RMCA Fiction:
The Mouse Knight II: Squibble's Story

Cutter Hays

First Tangent

Magnificent Man

Lou and Mike (Copyright 2005 Cutter Hays)

Okay...so sometimes I have these dreams. I see weird things. Things I don't understand usually, until later when it's explained to me by the wise one, who is a chinchilla, but don't let that fool you. He knows everything. Anyway, the dream went like this...

It was a bright sunny day in a city somewhere. It was hot. The pavement swayed side to side in the heat waves and a Magnificent Man stood in the parking lot outside a pet store. He was wearing a white suit. He had long, wavy blonde hair. He was good looking. Like charismatic. He looked powerful, not just in body but his face reflected the awesome integrity of his soul. I knew he was good. A good man. He kinda looked familiar, but in dreams you forget all kindsa stuff, so I didn't remember him.

He strode (like a king) into the pet store and began to look around. It was funny, seeing him be so curious. I got the idea that he wasn't used to being curious, and that he might not have been in a pet store in a long time.

Well, the first thing he saw was the rats in the front window. They were directly in the sun, and they were dying. They had no water, and their food was all gone. Some of them were already still and bloated. The rest looked up at him pleading for their lives. They were trapped in that stupid aquarium, and someone had left them there to perish.

Then the magnificent man got a horrible look on his face. A look of anger that would scare anyone. His eyes turned dark and some wind from the door blew his hair back. His eyebrows came down and he was scary. Scary Magnificent Man. He stood straight up, and went over to the other small animals. The mice were packed into a tiny aquarium that was way too small for so many. There were easily a hundred in a fifteen gallon tank. They were swarming over each other, fighting each other for what little food there was, and sleeping in their own waste. They had no water. There were dead mice - lots of them, and the rest were sick. They looked up at him the same way the rats did. Help us, mister. We're in trouble.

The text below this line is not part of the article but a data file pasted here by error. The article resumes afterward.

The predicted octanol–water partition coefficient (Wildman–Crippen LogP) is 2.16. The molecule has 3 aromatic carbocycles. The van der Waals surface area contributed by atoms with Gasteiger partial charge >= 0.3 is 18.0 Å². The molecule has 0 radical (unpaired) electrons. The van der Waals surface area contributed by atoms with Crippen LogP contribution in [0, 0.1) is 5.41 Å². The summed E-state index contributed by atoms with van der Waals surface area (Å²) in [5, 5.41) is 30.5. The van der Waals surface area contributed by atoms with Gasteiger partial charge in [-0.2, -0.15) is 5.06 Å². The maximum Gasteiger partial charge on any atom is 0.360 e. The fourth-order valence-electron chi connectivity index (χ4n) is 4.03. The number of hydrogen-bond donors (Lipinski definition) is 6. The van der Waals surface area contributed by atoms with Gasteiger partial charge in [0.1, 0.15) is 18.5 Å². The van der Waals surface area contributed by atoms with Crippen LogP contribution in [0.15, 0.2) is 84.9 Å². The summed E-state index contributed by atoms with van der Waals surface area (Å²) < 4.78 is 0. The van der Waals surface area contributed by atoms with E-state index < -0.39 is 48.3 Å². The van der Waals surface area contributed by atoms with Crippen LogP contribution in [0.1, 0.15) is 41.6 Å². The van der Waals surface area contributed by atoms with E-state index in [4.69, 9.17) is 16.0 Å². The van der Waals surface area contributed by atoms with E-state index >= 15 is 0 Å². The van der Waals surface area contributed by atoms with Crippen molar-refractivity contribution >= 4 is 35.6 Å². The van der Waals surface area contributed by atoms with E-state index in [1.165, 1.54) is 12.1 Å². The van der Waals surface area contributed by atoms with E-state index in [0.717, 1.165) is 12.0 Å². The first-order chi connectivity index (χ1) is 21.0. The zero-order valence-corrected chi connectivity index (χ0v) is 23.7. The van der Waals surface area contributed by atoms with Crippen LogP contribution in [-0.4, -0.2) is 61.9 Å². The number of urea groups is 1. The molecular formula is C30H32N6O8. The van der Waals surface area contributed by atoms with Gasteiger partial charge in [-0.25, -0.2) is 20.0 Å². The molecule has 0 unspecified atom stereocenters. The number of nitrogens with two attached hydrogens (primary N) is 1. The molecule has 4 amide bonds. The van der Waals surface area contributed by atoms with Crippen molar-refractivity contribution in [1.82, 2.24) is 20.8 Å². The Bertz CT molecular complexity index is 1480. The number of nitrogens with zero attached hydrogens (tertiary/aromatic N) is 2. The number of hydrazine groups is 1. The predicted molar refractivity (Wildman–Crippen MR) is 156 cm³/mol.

Then he looked at the hamsters, the gerbils, the guinea pigs and the rabbits. Same story. All neglected, all sick.

This is where the camera would have zoomed in on the magnificent man's terrible face if there had been a camera in the dream. His face grew tight and he walked as calmly as could be over to the manager.

"Excuse me, your animals are sick and hungry," he said politely. He even smiled.

The manager was busy with pricing items to put on the shelves and ignored him. Believe me, that must have been hard to do. The Magnificent Man was easily six foot seven.

The man put his wide hand on the manager's shoulder. When the fat, round leader of that store looked up into his face, I saw terror. Really. Not fear. Terror.

"They're waiting for the vet," the manager whimpered. "He was supposed to come earlier this week. And we ran out of food. We get more tomorrow."

"Not true," said the blonde man. "You haven't called the vet at all." He was scowling now.

The manager visibly shook but his face became ugly. "You don't know any such thing," he tried to raise his pathetic voice. "It's not my fault. The air conditioner is broken. It'll be fixed by tomorrow morning."

"The animals will be dead by tomorrow morning," Magnificent Man said. His face was inching closer to the manager's.

The manager was pale enough, but he went bone white. I could feel his thoughts. Why should I put up with this! I'm the boss here! I'm in control! "We'll get more animals. Your snake can wait one day," he said.

Now, I got the idea that of all the things the small man could have said, this was the absolute wrong thing. The blonde man's face went all placid and calm, as if he was completely at peace. I knew he wasn't. I could feel it. He smiled softly at the manager, as if he'd done this thousands of times. It was a terrible calmness.

"I'd like to buy every animal in the store," he said. "Every animal...living, dead, or halfway between."

Well, the manager perked up immediately. He was saved from a disaster that might have his name written all over it!

"Why, yes sir!" he said cheerfully. "You're a righteous man for such a kind act, yes sir," he beamed and ran to the register. He totaled up every animal in the store, looking forward to telling his regional manager that he had sold all their product in one day, and avoided a media incident to boot.